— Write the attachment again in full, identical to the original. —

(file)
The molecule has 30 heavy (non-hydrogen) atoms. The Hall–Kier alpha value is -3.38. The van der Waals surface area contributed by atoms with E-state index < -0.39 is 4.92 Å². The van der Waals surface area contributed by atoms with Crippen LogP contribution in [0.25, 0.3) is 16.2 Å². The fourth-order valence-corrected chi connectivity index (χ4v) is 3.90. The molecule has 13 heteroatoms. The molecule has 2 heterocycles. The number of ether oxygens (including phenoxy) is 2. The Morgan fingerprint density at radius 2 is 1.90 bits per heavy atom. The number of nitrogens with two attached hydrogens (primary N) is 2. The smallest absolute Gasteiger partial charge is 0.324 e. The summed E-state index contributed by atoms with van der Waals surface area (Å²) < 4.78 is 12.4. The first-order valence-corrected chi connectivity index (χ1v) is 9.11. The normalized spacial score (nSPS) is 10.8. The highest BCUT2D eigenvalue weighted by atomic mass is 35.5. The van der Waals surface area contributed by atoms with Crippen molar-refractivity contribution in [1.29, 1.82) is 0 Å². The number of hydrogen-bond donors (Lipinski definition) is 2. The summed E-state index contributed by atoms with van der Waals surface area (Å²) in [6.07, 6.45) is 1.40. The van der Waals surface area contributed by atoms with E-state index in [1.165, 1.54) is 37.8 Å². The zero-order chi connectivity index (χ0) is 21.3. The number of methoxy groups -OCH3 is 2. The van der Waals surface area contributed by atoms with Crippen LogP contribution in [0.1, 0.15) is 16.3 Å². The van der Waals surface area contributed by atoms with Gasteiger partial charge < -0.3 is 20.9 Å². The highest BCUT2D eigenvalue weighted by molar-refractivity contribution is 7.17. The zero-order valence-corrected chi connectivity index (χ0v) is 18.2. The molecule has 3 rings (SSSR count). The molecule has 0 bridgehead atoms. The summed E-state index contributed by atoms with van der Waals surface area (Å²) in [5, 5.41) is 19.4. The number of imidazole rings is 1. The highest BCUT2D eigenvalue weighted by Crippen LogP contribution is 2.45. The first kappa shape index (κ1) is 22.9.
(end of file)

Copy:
The molecule has 30 heavy (non-hydrogen) atoms. The Hall–Kier alpha value is -3.38. The van der Waals surface area contributed by atoms with E-state index < -0.39 is 4.92 Å². The van der Waals surface area contributed by atoms with Crippen LogP contribution in [0.25, 0.3) is 16.2 Å². The fourth-order valence-corrected chi connectivity index (χ4v) is 3.90. The molecule has 13 heteroatoms. The molecule has 2 heterocycles. The number of ether oxygens (including phenoxy) is 2. The Morgan fingerprint density at radius 2 is 1.90 bits per heavy atom. The number of nitrogens with two attached hydrogens (primary N) is 2. The smallest absolute Gasteiger partial charge is 0.324 e. The summed E-state index contributed by atoms with van der Waals surface area (Å²) < 4.78 is 12.4. The first-order valence-corrected chi connectivity index (χ1v) is 9.11. The normalized spacial score (nSPS) is 10.8. The highest BCUT2D eigenvalue weighted by atomic mass is 35.5. The van der Waals surface area contributed by atoms with Crippen molar-refractivity contribution in [1.29, 1.82) is 0 Å². The number of hydrogen-bond donors (Lipinski definition) is 2. The summed E-state index contributed by atoms with van der Waals surface area (Å²) in [6.07, 6.45) is 1.40. The van der Waals surface area contributed by atoms with E-state index in [1.165, 1.54) is 37.8 Å². The zero-order chi connectivity index (χ0) is 21.3. The number of methoxy groups -OCH3 is 2. The van der Waals surface area contributed by atoms with Crippen LogP contribution in [0.1, 0.15) is 16.3 Å². The van der Waals surface area contributed by atoms with Gasteiger partial charge < -0.3 is 20.9 Å². The highest BCUT2D eigenvalue weighted by molar-refractivity contribution is 7.17. The zero-order valence-corrected chi connectivity index (χ0v) is 18.2. The molecule has 3 rings (SSSR count). The molecule has 0 bridgehead atoms. The summed E-state index contributed by atoms with van der Waals surface area (Å²) in [5, 5.41) is 19.4. The number of imidazole rings is 1. The highest BCUT2D eigenvalue weighted by Crippen LogP contribution is 2.45. The first kappa shape index (κ1) is 22.9.